Before The Afro American Council

Extracts from an Address
at the Close of the Annual Session

New York, Oct 11, 1906

The Tuskegee Student 18 (Oct. 27, 1906).


In the season of disturbance and excitement, if others yield to the temptation of losing control of their judgment and give way to passion and prejudice, let us as a race teach the world that we have learned the great lesson of calmness and self-control, that we are determined to be governed by reason rather than by feeling. Our victories in the past have come to us through our ability to be calm and patient, often while enduring great wrong.

Again, I am most anxious, and I know that in this respect it is the sentiment of every conservative member of our race that our race everywhere bears the reputation of a law-abiding and law-respecting people. If others would break the law and trample it under foot, let us keep and respect it and teach our children to follow our example. In this connection I repeat what I have urged on a recent occasion, every iota of influence that we possess should be used to get rid of the criminal and loafing element of our people and then make decent law-abiding citizens.

To the members of my race who reside in the Northern States let me utter the caution that, in your enthusiastic desire to be of service to your brethren in the South, you do not make their path more thorny and difficult by rash and intemperate utterances. Before giving advice to the Negro in the South, the Negro in the North should be very willing to take it into the heart of the South and put into practice. Be careful not to assist in lighting a fire which you will have no ability to put out.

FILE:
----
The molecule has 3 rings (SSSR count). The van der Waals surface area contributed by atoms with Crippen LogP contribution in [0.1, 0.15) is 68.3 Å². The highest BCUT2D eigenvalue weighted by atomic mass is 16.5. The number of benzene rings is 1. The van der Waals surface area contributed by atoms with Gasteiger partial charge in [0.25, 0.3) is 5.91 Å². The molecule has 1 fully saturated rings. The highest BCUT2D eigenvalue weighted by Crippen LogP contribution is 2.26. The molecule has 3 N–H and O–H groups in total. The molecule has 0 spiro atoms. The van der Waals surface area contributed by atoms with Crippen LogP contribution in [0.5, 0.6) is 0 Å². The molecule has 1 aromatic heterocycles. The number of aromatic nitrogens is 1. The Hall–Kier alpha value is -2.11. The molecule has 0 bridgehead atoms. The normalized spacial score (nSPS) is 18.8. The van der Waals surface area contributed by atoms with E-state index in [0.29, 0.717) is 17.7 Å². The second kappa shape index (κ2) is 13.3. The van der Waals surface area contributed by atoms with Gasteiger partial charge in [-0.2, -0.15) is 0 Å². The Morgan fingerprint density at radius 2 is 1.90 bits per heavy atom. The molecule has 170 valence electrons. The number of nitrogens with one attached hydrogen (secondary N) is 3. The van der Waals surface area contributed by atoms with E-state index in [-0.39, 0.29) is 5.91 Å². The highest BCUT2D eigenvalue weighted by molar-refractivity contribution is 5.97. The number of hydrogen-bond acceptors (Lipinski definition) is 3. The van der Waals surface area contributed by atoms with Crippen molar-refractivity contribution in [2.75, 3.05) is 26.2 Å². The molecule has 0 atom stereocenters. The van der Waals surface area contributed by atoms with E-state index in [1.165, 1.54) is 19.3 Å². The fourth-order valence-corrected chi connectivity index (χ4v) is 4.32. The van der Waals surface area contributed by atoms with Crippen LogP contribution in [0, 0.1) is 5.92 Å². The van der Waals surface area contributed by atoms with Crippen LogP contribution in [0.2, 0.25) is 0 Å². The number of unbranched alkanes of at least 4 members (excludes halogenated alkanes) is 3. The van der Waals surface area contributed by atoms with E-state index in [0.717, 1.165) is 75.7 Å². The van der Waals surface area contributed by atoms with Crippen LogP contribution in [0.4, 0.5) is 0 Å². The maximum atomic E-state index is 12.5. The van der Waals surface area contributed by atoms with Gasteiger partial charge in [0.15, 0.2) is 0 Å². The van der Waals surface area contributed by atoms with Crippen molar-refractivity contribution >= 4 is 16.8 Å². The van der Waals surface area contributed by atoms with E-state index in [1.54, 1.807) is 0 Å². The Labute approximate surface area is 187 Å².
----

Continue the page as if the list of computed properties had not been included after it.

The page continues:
The indiscriminate condemnation of all white people on the part of any member of our race is a suicidal and dangerous policy. We must learn to discriminate.

Some may think that the problems with which we are grappling will be better solved by inducing millions of our people to leave the South for residence in the North, but I warn you that instead of this being a solution it will but add to the complications of the problem. While condemning the giving of prominence to the work of the mob in the South, we should not fail to give due credit to those of the White race who stood manfully and courageously on the side of law and order during the recent trying times throughout which this section of our country has been passing. During the racial disturbances the country very seldom hears of the brave and heroic acts seldom heralded throughout the press. The indiscriminate condemnation of all white people on the part of any member of our race is a suicidal and dangerous policy. We must learn to discriminate. We have strong friends both in the South. We can not afford to class all as our enemies. The country must learn to differentiate between the people. We must frankly face the fact that the great body of our people are to dwell in the South, and any policy that does not seek to harmonize the two races and cement them is unwise and dangerous.

Any child can cry and fret,
but it requires a full grown man to create
- to construct.

Creation-construction in the material, civic, educational, moral and religious world, is what makes races great. Any child can cry and fret, but it requires a full grown man to create - to construct. Let me implore you to teach the members of our race everywhere that they must become, in an increasing degree, creators of their own careers.